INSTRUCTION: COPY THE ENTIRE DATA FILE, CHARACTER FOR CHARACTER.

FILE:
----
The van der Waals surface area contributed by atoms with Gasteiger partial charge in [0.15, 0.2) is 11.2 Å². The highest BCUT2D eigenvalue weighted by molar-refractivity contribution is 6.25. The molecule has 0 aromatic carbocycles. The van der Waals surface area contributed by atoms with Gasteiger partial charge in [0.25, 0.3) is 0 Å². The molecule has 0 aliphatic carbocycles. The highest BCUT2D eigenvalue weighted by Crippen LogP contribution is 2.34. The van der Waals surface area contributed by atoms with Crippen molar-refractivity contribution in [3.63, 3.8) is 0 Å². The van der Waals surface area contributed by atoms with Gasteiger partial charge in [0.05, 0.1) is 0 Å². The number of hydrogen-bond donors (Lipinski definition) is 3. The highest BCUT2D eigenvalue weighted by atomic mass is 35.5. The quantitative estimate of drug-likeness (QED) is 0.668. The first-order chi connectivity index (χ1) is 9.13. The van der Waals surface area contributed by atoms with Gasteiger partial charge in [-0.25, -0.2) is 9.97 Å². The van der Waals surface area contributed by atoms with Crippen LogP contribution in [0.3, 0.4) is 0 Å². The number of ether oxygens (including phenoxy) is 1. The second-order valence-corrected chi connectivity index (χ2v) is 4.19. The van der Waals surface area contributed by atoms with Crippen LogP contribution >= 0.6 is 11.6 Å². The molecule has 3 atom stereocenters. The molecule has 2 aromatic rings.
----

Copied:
The van der Waals surface area contributed by atoms with Gasteiger partial charge in [0.15, 0.2) is 11.2 Å². The highest BCUT2D eigenvalue weighted by molar-refractivity contribution is 6.25. The molecule has 0 aromatic carbocycles. The van der Waals surface area contributed by atoms with Gasteiger partial charge in [0.25, 0.3) is 0 Å². The molecule has 0 aliphatic carbocycles. The highest BCUT2D eigenvalue weighted by Crippen LogP contribution is 2.34. The van der Waals surface area contributed by atoms with Crippen molar-refractivity contribution in [3.63, 3.8) is 0 Å². The van der Waals surface area contributed by atoms with Gasteiger partial charge in [0.05, 0.1) is 0 Å². The number of hydrogen-bond donors (Lipinski definition) is 3. The highest BCUT2D eigenvalue weighted by atomic mass is 35.5. The quantitative estimate of drug-likeness (QED) is 0.668. The first-order chi connectivity index (χ1) is 9.13. The van der Waals surface area contributed by atoms with Gasteiger partial charge in [-0.25, -0.2) is 9.97 Å². The van der Waals surface area contributed by atoms with Crippen LogP contribution in [0.3, 0.4) is 0 Å². The number of ether oxygens (including phenoxy) is 1. The second-order valence-corrected chi connectivity index (χ2v) is 4.19. The van der Waals surface area contributed by atoms with Crippen LogP contribution >= 0.6 is 11.6 Å². The molecule has 3 atom stereocenters. The molecule has 2 aromatic rings.